I call all this a fever dream because it feels like one to me sometimes. Dedicating that much time, energy and brain power to creativity is kind of weird if you think about it because most of the time you’re starting with absolutely nothing and making something out of it. I won’t say it’s “magical” as I so rarely think of it in those terms, but it really is unlike any other day job I’ve ever had. It’s following an idea and having absolutely no idea where it’ll take me, but trusting that I’ll get there if I trust myself.

It’s taken me far too long to get to this point, I’ll admit, but I’m glad I’m there now, and I won’t look at it in terms of regret. I’m here now, so let’s embrace it.

Let’s see where it goes.

On Visualization

Storyboarding the first chapter of ‘Diwa & Kaffi’

I’ve said numerous times in the past that I’m a visual writer — that is, I tend to see my stories visually and try to write what I’m seeing in my head. Sometimes it works, sometimes it needs a bit of post-writing revision, but either way I try to tell the story in the best way possible.

Meanwhile, as a fun not-entirely-serious project to get back into the habit of drawing again (and maybe, slowly, getting better at it), I’ve decided to storyboard Diwa & Kaffi, which is one of my more visually-created stories. I wrote it fully seeing it as a Studio Ghibli film or a manga tankobon, so it certainly lends itself to that particular format.

The above page is one from page 6-7, just after Diwa and Kaffi have nearly gotten themselves in trouble all while being monitored by their fathers. Below is the text version:

“You’re right,” Samuel said, leaning back against the railing. “That game of theirs is a bit haphazard. It’s a simple game of catch, but it only tests their timing.”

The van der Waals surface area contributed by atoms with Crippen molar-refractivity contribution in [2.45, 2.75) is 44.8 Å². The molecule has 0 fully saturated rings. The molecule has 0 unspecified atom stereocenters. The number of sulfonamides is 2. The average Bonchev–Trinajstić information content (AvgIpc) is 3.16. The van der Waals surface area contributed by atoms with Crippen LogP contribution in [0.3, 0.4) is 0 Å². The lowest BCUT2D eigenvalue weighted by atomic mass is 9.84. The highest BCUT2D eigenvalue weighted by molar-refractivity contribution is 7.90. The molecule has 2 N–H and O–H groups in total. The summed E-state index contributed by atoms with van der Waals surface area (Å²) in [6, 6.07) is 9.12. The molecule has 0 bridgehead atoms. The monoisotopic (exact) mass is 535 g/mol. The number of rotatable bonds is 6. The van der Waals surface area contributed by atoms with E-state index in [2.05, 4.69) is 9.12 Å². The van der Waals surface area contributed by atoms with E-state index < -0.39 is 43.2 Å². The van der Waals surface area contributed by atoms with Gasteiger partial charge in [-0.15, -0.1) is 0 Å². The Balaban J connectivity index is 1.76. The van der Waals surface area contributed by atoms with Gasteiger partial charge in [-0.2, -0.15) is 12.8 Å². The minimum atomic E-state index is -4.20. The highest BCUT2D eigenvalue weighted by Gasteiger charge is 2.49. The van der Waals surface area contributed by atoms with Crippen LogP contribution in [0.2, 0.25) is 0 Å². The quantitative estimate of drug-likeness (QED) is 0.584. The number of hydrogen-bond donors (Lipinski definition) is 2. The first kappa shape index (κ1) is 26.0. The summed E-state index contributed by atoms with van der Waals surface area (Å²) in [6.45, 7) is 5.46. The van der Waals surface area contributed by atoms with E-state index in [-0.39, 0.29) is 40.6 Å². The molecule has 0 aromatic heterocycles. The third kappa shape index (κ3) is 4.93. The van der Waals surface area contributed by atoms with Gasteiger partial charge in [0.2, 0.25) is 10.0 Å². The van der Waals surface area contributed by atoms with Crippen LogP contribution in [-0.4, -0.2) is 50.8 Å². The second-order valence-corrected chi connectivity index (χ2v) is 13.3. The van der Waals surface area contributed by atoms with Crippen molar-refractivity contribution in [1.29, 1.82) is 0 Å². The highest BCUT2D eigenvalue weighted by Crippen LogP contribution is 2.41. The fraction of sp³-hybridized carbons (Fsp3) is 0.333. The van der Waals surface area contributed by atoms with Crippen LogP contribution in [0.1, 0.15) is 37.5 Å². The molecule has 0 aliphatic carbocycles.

“There was no coordination between them whatsoever,” the tintrite huffed.
“Agreed,” he said. “but it doesn’t have to be all about coordination, Gray. You watched Diwa navigate the garden almost flawlessly—”
“Almost,” Graymar snorted, flashing a quick fang.
“It’s about knowing the area,” he continued. “I know for a fact I’d have gone the longer way around the garden and playground and missed the catch entirely.”
“You were never good at catch games, Samuel.”
Samuel didn’t miss a beat. “You never wanted to play them! Seriously, though…I see potential. They were confident in their surroundings. They’ve been all over this estate for years, they know it backwards and forwards. I’ve seen them both taking a lot of initiative, helping the tenants, and chipping in during our quarterly festivals. They’re old enough to be our interns now. Diwa has been showing interest in the tenancy committee. He’s been active in the last few meetings. I’d be happy to show him the ropes. And he says Kaffi has an interest.”
Graymar lifted his snout quickly in response. “Kaffi hasn’t said anything about this to me.” Samuel had expected as much. Graymar’s relationship with his pahyoh – with anyone, come to think of it – sometimes required a lot of patience and understanding.
“He’s waiting for the right moment. Ask him, or at least let him know you’re aware of his wishes,” he said. “I’m sure he’ll be interested.”
“Hmmm.”